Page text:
This is clear in the labour dispute that has been going on for over 20 months at the Journal de Montréal. Last weekend's edition of the Journal de Montréal explained how the employer wants to solve the dispute. It wants to get rid of over half of the staff, but more importantly, it wants the new publication created by the locked-out employees, ruefrontenac.com, to be shut down. The dispute has gone on so long that the employees have created their own information network, ruefrontenac.com. This is affecting the Journal de Montréal so much that, in its negotiations, it is asking the employees to shut down ruefrontenac.com.

Things are evolving. Once again, the Conservatives do not understand, and the Liberals, even less. In 2007, when Bill C-257 was introduced in the House, the Liberals voted in favour of it at second reading, but decided to vote against it at third reading because it did not cover essential services.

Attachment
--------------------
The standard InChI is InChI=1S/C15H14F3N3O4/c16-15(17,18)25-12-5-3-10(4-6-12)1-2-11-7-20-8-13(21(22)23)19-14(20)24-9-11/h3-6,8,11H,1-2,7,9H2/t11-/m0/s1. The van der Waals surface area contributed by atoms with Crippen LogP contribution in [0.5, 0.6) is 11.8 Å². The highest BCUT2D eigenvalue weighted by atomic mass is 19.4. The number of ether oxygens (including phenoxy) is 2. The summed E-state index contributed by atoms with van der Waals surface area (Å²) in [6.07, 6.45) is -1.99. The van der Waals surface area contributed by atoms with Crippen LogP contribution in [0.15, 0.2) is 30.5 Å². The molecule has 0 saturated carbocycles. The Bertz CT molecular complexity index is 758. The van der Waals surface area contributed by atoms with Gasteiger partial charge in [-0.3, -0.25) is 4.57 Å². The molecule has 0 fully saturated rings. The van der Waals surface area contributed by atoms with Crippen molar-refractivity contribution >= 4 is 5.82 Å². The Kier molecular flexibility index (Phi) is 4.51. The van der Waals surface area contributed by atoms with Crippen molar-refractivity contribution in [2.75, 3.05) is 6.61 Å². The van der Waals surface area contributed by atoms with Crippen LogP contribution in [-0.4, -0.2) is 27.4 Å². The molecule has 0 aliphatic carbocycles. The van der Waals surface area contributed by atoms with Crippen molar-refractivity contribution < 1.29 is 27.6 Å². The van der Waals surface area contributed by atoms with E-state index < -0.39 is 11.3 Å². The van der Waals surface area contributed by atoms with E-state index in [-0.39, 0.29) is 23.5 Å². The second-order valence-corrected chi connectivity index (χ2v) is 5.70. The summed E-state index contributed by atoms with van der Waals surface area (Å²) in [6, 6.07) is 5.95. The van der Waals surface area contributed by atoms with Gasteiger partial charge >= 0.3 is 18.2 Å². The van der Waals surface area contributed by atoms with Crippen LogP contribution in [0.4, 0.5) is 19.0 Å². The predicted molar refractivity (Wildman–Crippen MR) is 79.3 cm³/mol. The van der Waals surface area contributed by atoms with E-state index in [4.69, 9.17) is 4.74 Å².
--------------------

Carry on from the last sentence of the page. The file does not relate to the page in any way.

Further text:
I prepared Bill C-386 very carefully along with the hon. member for Rivière-des-Mille-Îles and the hon. member for Gatineau, who both have close ties to union organizations, as I once did, and we included the issue of essential services. Now the Liberals are saying that they do not like the definition of essential services.

The problem is that the Liberal Party opposes this bill, and so does the Conservative Party. Whether the two old parties like it or not, this affects labour relations across Canada.

Canada Labour CodePrivate Members' Business

June 11th, 2010 / 1:40 p.m.
See context

Bloc

Mario Laframboise Bloc Argenteuil—Papineau—Mirabel, QC

moved that Bill C-386, An Act to amend the Canada Labour Code (replacement workers), be read the second time and referred to a committee.